Saudi spokesmen made three significant – even stunning –announcements last week. The first one came from the Saudi Arabian Oil Minister Ali al-Naimi, speaking to oil company executives at a meeting in Houston. He announced that Saudi Arabia was going to break completely with its past policy, would no longer be OPEC’s swing producer, and would refuse to participate in coordinated production cuts by both OPEC and non-OPEC producers, as it had so dutifully in the past in order to keep the price of oil at an agreed-upon level. From now on, Al-Naimi made clear, the Saudis would conduct their oil policy strictly with their own bank balance in mind: “Inefficient, uneconomic producers will have to get out. This is tough to say and that’s a fact. We can coexist with $20. We don’t want to, but if we have to, we will.” For even at that price, as the lowest-cost producer, Saudi Arabia could make money. So could Saudi Arabia’s neighbors and allies, Kuwait and the Emirates. But not only would the non-OPEC producers of oil, including those who invested so much in American shale and Canadian sands, require a price of at least $60 per barrel to be profitable, but so too would many OPEC producers, including Angola, Nigeria, Venezuela. Saudi Arabia was telling the world that the OPEC model of shared cuts in supply, with the Saudis bearing the lion’s share, a model they have adhered to for nearly 45 years, was dead. For the Saudis, there would no longer be any cuts in their own production to hold up the price for other OPEC members. The Saudi oil policy was now to be only for Saudi Arabia first, last, and always.
The second stunning announcement was that Saudi Arabia has just declared Lebanon off-limits to its own citizens. For decades Beirut was one of the main playgrounds for the Saudis and other Gulf Arabs; this travel ban will be devastating to the Lebanese economy. The official reason given was “concern for the safety” of Saudi nationals. But the danger level, while considerable, is not noticeably different from what it had been a year ago, or three, or five. Why impose the ban now?
The third Saudi announcement, that they were ending the $3 billion in military aid that they had been giving to Lebanon annually, had as its proximate cause the refusal of the Lebanese government to condemn the storming of the Saudi Embassy in Teheran and the consulate in Mashhad (attacks prompted by the Saudi execution of a prominent Shi’a cleric) by Iranians, a refusal which a Saudi official described as a “confiscation of the will” of the Lebanese state by the Iran-backed Shia Hizballah movement.
Together, these two blows to the Lebanese economy reflect the Saudi belief that Hizballah has won in Lebanon, and that there is now no point in continuing to send aid to, or to support tourism in, a country that in the last few years has become part of the Shi’ite axis, one that includes Hizballah in Lebanon, Assad’s Alawites, and Saudi Arabia’s main enemy, Iran. The Saudi aid cancellation and travel ban might be interpreted as attempts to pressure the Lebanese into changing their policies, but I think it more likely that the new Saudi policy is more realistic – some might say defeatist — than that: it’s no longer a case of trying to pressure Lebanon to change. Instead, the Saudis seem to have decided to simply wash their hands of the country altogether, having recognized that Hizballah, backed by Iran, cannot now be dislodged in Lebanon, and that the once-powerful alliance of the Sunni merchant class and Maronite Christians in Lebanon is much weakened — both because the natural increase in the Shi’ite population has outstripped that of all the other groups, and because in recent years some of the Christians, too, under General Aoun, have been making common cause with Hizballah – and thus the Sunni-Maronite bloc is now both outnumbered and, more to the point, outgunned.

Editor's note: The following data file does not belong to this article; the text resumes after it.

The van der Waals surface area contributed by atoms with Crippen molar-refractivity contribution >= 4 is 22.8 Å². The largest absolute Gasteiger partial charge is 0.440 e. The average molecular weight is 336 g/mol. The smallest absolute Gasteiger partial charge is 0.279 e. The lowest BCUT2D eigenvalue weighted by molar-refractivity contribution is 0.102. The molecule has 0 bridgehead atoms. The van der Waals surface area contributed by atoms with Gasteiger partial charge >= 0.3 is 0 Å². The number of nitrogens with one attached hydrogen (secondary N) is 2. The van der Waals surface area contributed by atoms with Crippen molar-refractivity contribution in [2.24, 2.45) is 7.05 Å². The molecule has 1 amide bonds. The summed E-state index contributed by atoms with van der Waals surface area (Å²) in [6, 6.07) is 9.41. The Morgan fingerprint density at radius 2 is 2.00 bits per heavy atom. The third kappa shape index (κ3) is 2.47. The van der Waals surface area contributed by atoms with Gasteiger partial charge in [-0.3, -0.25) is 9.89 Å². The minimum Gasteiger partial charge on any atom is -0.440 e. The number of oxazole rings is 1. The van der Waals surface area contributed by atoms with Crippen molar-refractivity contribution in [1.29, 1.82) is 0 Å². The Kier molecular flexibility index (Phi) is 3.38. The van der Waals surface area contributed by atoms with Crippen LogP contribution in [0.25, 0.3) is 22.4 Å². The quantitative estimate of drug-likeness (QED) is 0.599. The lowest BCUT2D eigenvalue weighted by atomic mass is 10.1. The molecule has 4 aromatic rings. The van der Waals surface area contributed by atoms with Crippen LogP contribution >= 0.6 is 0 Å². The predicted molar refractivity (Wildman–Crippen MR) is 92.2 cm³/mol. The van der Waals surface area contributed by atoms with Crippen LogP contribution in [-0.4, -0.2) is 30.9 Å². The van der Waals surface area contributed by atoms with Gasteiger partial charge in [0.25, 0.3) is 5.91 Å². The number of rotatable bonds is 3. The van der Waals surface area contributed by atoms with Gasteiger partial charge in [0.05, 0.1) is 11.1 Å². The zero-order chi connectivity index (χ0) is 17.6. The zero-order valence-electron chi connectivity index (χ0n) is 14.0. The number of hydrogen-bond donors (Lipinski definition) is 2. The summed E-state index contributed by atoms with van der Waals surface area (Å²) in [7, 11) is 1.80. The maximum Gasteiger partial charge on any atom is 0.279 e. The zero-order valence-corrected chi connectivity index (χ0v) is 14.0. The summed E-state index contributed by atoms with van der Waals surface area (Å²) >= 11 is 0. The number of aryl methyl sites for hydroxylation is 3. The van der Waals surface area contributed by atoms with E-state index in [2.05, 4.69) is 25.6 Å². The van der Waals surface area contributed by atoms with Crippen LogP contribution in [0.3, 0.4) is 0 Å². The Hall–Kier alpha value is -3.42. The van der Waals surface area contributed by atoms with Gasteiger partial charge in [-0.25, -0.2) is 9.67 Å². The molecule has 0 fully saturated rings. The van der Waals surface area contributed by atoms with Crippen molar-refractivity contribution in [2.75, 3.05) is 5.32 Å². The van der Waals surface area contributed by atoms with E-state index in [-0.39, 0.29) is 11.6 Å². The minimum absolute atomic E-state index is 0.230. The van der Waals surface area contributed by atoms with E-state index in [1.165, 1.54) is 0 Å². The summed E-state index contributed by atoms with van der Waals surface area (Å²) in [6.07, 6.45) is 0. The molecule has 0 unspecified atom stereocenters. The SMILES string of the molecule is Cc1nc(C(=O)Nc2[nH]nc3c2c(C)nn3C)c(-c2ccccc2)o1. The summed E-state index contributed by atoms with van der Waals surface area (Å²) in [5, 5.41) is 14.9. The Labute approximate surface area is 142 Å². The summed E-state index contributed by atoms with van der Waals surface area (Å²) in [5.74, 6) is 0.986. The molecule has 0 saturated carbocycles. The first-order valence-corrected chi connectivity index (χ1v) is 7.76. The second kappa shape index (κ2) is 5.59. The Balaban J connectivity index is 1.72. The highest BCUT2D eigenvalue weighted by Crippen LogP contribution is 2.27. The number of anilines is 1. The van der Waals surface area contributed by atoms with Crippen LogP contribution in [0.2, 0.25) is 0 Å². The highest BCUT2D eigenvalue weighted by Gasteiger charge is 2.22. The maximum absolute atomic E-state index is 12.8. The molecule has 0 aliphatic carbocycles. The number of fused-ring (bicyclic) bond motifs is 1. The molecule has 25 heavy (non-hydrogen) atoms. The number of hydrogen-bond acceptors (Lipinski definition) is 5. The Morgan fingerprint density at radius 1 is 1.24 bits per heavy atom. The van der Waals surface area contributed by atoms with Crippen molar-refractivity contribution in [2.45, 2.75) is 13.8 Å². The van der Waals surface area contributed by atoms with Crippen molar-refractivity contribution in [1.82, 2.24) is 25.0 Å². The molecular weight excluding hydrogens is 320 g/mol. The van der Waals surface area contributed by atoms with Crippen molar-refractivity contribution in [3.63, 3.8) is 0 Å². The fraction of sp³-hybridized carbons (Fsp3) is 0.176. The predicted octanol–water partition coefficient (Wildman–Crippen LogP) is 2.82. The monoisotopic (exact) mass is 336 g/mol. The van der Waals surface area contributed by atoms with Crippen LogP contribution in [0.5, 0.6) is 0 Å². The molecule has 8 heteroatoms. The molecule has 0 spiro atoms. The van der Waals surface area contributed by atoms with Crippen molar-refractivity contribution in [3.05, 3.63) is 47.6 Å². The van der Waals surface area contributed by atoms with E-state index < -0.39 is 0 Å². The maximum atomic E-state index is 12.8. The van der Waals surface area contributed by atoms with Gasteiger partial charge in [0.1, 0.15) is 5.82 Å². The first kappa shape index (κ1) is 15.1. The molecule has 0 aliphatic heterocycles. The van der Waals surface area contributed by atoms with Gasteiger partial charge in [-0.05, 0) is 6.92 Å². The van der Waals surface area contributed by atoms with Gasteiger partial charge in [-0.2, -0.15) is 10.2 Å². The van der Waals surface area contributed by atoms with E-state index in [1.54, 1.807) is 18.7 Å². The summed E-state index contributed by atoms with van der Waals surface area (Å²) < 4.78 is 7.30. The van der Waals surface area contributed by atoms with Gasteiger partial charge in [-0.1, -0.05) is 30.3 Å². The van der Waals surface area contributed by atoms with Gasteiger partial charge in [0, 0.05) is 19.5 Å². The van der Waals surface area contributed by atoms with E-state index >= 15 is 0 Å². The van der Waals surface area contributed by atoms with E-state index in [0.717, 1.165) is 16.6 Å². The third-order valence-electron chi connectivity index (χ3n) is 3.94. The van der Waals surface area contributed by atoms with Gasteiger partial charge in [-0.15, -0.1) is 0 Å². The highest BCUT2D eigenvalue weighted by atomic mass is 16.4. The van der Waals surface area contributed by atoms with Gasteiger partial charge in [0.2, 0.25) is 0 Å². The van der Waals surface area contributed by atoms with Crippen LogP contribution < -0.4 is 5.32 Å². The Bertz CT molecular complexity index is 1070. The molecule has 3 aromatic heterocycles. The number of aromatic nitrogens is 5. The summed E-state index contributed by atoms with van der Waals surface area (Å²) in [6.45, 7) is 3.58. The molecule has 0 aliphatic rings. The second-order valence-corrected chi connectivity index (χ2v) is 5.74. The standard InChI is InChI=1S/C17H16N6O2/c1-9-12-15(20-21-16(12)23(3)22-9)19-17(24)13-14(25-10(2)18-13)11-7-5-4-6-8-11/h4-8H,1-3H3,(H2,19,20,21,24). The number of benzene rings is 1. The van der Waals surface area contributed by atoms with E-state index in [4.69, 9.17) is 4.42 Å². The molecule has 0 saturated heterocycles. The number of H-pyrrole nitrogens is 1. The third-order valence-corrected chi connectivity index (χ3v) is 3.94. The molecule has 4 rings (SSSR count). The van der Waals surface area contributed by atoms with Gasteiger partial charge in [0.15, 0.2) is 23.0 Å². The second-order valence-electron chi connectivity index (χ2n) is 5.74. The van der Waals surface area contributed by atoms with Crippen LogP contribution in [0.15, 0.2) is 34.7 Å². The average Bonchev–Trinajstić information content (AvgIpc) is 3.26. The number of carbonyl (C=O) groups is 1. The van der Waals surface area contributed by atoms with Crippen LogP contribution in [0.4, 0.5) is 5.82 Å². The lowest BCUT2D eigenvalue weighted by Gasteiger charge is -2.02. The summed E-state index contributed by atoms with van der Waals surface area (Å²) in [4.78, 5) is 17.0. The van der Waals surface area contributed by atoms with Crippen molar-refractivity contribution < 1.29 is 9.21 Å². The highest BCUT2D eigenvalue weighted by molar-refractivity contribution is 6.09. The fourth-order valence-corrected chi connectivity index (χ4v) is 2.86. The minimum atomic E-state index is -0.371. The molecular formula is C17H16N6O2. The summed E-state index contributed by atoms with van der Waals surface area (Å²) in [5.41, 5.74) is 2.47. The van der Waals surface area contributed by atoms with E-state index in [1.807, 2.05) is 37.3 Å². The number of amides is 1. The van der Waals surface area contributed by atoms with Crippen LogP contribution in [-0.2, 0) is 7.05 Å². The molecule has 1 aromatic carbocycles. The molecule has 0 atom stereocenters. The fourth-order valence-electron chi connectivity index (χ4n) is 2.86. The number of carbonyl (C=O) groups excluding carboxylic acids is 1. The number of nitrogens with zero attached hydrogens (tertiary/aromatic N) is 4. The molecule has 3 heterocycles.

Saudi Arabia’s oil policy and its Lebanese policy may seem to have nothing to do with each other. But they have one important thing in common. Both are examples of that oldest of desperate remedies: Every Man For Himself. Or as it is put even more pithily by the cynical French: Sauve Qui Peut (literally: Whoever Can Should Save Himself). No longer will the Saudis sacrifice any of their production just to ensure that other producers in OPEC will be able to sell their own oil at a profit. And no longer will the Saudis continue to fund a country that they now think has no chance of throwing off its Shi’ite yoke (you will not be surprised to learn that Iran has already offered to replace some of the Saudi military aid to Lebanon). Sauve Qui Peut for Saudi Arabia means “we’re not going to waste our money in Lebanon” (though they have a lot, the Saudis also have a lot less than they expected to have before the oil market collapsed so precipitously in the last eighteen months) so as to husband its resources for other efforts. The geopolitical threat posed to Saudi Arabia from Hizballah in Lebanon is comparatively insignificant: it’s a long way from Beirut – and the road goes through Sunni Jordan – to the oil-producing, Shi’a-populated Eastern Province of Saudi Arabia. Where might those other places be for which Saudi resources need to be husbanded? Hint: in what country, that shares a very long and porous border with Saudi Arabia, is the Sunni-Shi’a divide even more pronounced than it is in Lebanon? If you answered “Iraq,” you get one point. If you answered “Yemen,” you get two points. If you are able to explain why you would get more points for “Yemen” than for “Iraq,” you get three points. Be sure to show your work.